What to do:    In other words, you are carrying a lot of ‘baggage’ with you. I’d say, ‘drop it, at once.’ Oooops! I better say this to myself also. A psychologist told me, that one good way to do it is to write it all down once and for all. Then tear it into pieces, and throw it into a river or sea. Other way is (what I do sometimes, if I think it would be of use to you, I publish it in my blog post!) In the case of a death, instead of talking about how the death happened, talk about the person’s life. 

  • Rehearsing: This is when you are planning something in the future, and keep thinking about it.Visualizing it again and again.

What to do:  So, till it happens, there is really no point in dwelling on it. During a painting exhibition of mine, Saeed Akhtar said to me, ‘An idea is nothing till you have executed it. So, do not talk about ideas.’ The same thing Zaheer Salam the country’s largest publications’ owner once said to me, ‘do not talk about an idea, till it is executed!’ So, I’ll just say, ‘stop it!

Other forms of self-talk:

Though the above four points might seem enough, but personally I feel that prayers have a lot to do with self-talk too. Sometimes, you talk to your God, like you talk to yourself. He is all the time a witness to that conversation going on inside, and you often talk to Him too. Since He is apparently silent, you often talk to Him directly too, and let yourself hear this conversation.

Prayers:

So, I think prayers are a beautiful form of self-talk. One can do it often. I’m sure you must have seen how He makes those things ‘happen’ and you have that eureka moment and look up, knowing who was behind it. Since He was the only One who knew about what you had wished for. Subhan Allah!

Planning:

Your step by step planning of any activity or event, or life situation is itself a methodical and logical way of dealing with issues or situations on your mind. This is very important and can be done in journals or your home management diary or personal file in your laptop – whatever you call it. This too is a type of self-talk.

Doing self-talk while looking into the far distance brings greater depth in one’s thinking process. So many things become clear, which weren’t so, earlier. 

Situations’ talk:

Just now I spoke to Hajra Mansoor. She has had an elbow fracture a while back. She was on her way home from hospital. When I heard this, I said, ‘I’ll talk later.’ She was fine, and in good mood. Ready to deal about any issue or situation at hand. I was just doing some work on her behalf. So, you see she is unperturbed, and not bothered by ‘small’ roadblocks that life puts on the way.

When Hajra Mansoor and Mansoor Rahi were to be chief guest at my book launch and painting exhibition; That day, there was a lot of disturbances on the city roads. Many roads were blocked, and some mullahs had threatened violence and what not. Neither I nor they were perturbed. We went ahead with our function. They calmly found a route to reach the AQS Gallery and came as chief guests.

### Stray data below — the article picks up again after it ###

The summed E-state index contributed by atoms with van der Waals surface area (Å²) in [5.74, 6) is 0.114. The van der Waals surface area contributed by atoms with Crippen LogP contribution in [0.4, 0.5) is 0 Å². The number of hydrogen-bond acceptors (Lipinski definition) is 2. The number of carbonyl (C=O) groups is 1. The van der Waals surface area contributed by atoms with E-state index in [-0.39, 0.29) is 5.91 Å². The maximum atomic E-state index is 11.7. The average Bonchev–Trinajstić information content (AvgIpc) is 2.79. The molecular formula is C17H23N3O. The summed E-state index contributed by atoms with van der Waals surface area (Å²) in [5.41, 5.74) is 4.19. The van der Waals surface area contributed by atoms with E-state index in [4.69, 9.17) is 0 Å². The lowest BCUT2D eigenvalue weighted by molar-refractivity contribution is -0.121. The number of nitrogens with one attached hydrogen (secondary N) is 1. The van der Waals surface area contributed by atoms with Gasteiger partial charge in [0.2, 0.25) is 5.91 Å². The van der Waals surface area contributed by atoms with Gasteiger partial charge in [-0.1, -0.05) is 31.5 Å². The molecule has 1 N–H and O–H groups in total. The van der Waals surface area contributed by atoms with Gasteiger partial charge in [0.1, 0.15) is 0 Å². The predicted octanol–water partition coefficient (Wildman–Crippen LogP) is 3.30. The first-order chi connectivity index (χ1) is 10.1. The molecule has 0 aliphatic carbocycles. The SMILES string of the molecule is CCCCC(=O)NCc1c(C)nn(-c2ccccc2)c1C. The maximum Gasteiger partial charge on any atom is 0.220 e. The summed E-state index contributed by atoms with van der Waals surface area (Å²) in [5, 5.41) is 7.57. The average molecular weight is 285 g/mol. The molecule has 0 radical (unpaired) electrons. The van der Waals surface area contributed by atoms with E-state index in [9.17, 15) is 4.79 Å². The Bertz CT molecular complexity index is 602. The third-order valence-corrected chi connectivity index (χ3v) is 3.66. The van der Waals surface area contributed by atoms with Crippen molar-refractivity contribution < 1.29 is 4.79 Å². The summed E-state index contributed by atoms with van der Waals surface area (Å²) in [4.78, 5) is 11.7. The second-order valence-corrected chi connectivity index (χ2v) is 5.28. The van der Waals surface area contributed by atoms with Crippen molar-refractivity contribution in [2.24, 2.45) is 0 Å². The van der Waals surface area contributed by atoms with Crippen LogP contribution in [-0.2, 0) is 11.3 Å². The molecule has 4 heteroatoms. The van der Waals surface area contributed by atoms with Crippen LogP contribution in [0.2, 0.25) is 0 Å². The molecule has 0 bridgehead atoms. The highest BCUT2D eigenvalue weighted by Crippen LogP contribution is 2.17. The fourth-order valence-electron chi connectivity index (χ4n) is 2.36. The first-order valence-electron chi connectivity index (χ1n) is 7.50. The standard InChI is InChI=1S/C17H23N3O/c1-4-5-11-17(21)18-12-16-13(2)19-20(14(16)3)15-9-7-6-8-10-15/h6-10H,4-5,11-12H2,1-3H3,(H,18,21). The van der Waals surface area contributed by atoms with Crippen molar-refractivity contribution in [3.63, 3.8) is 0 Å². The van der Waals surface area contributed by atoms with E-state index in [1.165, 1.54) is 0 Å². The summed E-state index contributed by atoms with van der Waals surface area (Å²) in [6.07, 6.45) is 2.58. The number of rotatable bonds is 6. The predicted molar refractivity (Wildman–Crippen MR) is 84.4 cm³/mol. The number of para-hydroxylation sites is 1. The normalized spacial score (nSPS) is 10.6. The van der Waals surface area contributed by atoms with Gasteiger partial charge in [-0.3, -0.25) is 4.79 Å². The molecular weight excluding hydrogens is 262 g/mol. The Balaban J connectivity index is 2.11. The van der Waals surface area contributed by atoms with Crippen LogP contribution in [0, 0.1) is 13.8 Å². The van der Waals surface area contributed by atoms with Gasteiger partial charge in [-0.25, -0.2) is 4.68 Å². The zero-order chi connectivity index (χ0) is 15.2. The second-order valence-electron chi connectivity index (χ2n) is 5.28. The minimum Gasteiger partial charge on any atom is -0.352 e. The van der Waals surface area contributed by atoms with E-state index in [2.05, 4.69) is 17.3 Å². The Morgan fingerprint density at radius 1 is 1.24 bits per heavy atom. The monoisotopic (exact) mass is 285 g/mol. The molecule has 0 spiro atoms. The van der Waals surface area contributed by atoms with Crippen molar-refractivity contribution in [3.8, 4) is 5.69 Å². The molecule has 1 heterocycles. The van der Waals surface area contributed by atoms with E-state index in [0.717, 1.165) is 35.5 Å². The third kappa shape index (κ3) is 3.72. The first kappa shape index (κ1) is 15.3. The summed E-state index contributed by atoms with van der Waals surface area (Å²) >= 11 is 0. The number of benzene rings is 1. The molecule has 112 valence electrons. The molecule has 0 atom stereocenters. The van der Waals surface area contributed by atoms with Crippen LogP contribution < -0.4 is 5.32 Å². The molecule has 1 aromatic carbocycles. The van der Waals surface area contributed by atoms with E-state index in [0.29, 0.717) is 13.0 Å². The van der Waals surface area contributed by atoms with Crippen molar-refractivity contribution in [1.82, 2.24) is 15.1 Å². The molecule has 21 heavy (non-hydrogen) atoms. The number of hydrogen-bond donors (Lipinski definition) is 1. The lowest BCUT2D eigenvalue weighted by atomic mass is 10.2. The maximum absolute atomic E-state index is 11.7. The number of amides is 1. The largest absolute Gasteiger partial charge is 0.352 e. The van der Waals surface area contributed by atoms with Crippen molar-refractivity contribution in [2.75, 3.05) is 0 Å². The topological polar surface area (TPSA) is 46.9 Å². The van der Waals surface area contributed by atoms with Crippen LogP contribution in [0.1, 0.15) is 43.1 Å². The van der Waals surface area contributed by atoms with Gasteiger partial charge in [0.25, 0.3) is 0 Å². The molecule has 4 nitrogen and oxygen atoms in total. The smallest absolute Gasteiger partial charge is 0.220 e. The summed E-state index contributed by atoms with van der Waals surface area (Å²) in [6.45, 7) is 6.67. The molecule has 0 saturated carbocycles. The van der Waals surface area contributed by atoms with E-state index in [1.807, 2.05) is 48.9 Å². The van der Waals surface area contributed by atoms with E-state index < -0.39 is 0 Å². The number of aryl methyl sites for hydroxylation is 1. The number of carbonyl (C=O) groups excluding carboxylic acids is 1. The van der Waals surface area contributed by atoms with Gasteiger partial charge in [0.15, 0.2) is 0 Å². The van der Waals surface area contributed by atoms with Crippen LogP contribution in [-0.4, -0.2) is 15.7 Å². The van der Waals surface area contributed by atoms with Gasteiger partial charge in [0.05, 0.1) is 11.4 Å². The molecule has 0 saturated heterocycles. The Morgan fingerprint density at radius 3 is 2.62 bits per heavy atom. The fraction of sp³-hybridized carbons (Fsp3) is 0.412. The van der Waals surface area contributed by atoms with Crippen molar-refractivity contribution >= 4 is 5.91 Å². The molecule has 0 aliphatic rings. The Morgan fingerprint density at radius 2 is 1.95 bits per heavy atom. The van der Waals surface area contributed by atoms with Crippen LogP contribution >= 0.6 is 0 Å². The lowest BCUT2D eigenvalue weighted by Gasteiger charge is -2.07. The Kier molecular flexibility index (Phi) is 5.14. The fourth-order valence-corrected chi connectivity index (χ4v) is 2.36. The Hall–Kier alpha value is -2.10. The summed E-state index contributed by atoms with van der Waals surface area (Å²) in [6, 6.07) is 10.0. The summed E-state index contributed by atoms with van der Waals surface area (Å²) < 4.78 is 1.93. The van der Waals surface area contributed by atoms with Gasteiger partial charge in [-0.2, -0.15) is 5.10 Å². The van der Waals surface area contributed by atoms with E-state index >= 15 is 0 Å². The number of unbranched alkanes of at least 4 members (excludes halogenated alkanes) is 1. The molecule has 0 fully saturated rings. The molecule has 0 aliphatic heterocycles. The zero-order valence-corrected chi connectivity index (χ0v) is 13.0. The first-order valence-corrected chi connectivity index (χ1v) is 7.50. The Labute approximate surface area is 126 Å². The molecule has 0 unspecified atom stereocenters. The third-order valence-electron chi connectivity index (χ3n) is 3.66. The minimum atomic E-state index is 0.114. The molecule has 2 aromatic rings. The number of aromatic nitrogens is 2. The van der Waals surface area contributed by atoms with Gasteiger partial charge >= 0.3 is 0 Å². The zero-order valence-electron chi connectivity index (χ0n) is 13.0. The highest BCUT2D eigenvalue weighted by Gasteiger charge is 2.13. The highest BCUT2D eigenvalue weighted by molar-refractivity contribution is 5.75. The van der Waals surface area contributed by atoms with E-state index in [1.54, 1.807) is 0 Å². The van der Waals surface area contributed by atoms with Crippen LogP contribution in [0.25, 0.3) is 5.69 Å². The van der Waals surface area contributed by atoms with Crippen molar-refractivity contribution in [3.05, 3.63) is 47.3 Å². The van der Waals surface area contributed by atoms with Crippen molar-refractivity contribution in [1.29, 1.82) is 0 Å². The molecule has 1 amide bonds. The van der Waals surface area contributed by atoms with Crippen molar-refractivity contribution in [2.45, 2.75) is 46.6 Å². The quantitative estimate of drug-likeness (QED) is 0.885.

This is the result of self-talk. When you say to yourself, ‘no matter what happens, I’m going to go ahead with my work.’ And you simply go ahead. You don’t mind that only half the people were able to attend the event. Fine!

Similarly, when my father passed away. I’ve made up my mind, not to grieve for too long. Instead of thinking of the death of my father, I’ve decided to think of his life! How he lived, and what I’ve learnt from it. To celebrate his living, and to give sadqa regularly. This is what I did when my husband passed away too.

Go ahead, do the effective and practical self-talk for yourself, and get yourself out of your situation.

Last important point in self-talk:

When there is a time of deep disturbance in your life, but you have decided to stay within it. Then self-talk will help you get through this also. Just make up your mind to not get damaged by it . Protect yourself from inside. Whatever someone says to you, tell yourself:

‘It is coming from them, I am not going to let it affect me. I will not react, as it is not worth the bother!’ Stay blessed and protect your self through self-talk.

Recently, there has been this killing of 49 Muslims in a mosque in Christchurch, New Zealand. What kind of self-talk was that killer doing? So, you can see how powerful self-talk can be. It can save you and help you save other’s lives. Paradoxically, it can kill others, and will finally get himself killed too. 

This is the power of self-talk. So, it has to be curtailed, controlled and used positively. Most illnesses are the result of stress, which can be caused through negative self-talk. 

As Wasif Ali Wasif said: ‘problems are not caused by situations, but by what you think about those situations!’ (Mushkilat halaat ki wajah say nahi, bulkeh khayalat ki wajah say hoti hein!)

Epilogue: